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Premium Member
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Hello All

I've been asked by a few people how I set up my front axle tubes on my 1970s Scaley F1 cars that I will be using in the Heart of England Classic F1 Championship 2012.

I would like to stress that axle tubing is nothing new and there are many ways that you can do this process, but here is a step by step process that I have developed for my cars which works very well indeed.

The axle tube takes all the unneccessary movement out of the front axle and stabilises the front end of a slot car to increase cornering speed dramatically.

I'll be using a Scaley Tyrrell 007 that I have recently built for Under 16 Bearwood racer Jonathan Davies as the example chassis.

Step 1: Strip the braids out from the guide.



Step 2: Measure the distance between the front wheels on the front axle.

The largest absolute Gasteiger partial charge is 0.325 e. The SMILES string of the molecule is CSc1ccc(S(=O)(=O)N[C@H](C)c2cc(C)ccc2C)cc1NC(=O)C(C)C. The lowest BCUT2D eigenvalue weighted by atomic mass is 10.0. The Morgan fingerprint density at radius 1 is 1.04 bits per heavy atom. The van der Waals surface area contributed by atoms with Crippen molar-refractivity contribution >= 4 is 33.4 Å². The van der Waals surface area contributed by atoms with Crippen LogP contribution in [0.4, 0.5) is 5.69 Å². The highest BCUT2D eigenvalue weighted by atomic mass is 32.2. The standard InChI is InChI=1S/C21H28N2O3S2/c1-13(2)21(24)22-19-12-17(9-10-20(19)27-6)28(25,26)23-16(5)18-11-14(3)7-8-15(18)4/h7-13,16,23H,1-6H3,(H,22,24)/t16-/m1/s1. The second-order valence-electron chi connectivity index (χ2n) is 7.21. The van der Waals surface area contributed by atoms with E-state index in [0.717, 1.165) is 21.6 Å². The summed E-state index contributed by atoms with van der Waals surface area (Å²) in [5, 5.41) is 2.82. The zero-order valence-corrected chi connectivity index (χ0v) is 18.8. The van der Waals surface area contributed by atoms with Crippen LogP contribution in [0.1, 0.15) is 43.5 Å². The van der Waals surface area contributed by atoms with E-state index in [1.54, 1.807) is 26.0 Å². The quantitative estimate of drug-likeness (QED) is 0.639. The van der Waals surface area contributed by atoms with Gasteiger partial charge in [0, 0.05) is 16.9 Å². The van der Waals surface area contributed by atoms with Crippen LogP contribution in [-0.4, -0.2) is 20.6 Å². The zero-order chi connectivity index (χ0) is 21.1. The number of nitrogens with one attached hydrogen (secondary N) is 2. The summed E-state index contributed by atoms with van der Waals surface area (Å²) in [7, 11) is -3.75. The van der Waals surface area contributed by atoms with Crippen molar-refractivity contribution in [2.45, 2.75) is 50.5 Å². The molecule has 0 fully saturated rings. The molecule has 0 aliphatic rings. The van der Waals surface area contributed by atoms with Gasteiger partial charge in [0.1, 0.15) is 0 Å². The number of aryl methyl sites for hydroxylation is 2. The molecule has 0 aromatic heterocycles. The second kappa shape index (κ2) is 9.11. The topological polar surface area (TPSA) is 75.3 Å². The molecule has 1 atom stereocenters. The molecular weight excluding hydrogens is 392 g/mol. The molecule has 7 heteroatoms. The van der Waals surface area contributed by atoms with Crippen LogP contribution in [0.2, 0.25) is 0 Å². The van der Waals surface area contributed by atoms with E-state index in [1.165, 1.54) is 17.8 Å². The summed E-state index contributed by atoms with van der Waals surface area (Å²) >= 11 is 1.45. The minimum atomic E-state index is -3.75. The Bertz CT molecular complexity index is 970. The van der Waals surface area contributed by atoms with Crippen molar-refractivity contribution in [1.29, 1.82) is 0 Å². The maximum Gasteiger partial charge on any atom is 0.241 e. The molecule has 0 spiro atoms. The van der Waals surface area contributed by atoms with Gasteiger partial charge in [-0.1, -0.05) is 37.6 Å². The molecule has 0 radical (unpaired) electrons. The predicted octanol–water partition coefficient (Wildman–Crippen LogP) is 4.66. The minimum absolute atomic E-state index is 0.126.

Step 3: Cut a section of 1/8' tube to the length that you've just measured. It is important to find 1/8' diameter tube as the internal bore is 3/32' which is the diameter of the front axle. This is a perfect fit and allows the front axle to spin freely when inside the tube.



Step 4: Put the chassis with the braidless guide installed into a flat set up block. I use a piece of laminate flooring with a slot cut into it. Make sure that your rear axle and tyres are installed in the chassis and true the tyres to the hubs that you are going to use before you start this process.



Step 5: Install the tube into the axle locations in the chassis. You may need to widen the locators using a dremel or file. Make sure that it's a close snug fit and that the tube is square to the centreline of the chassis.



Step 6: Install the front axle and wheels and tyres. Make sure that the tyres just touch the surface of the set up block. TIP: True the front tyres before you start the process.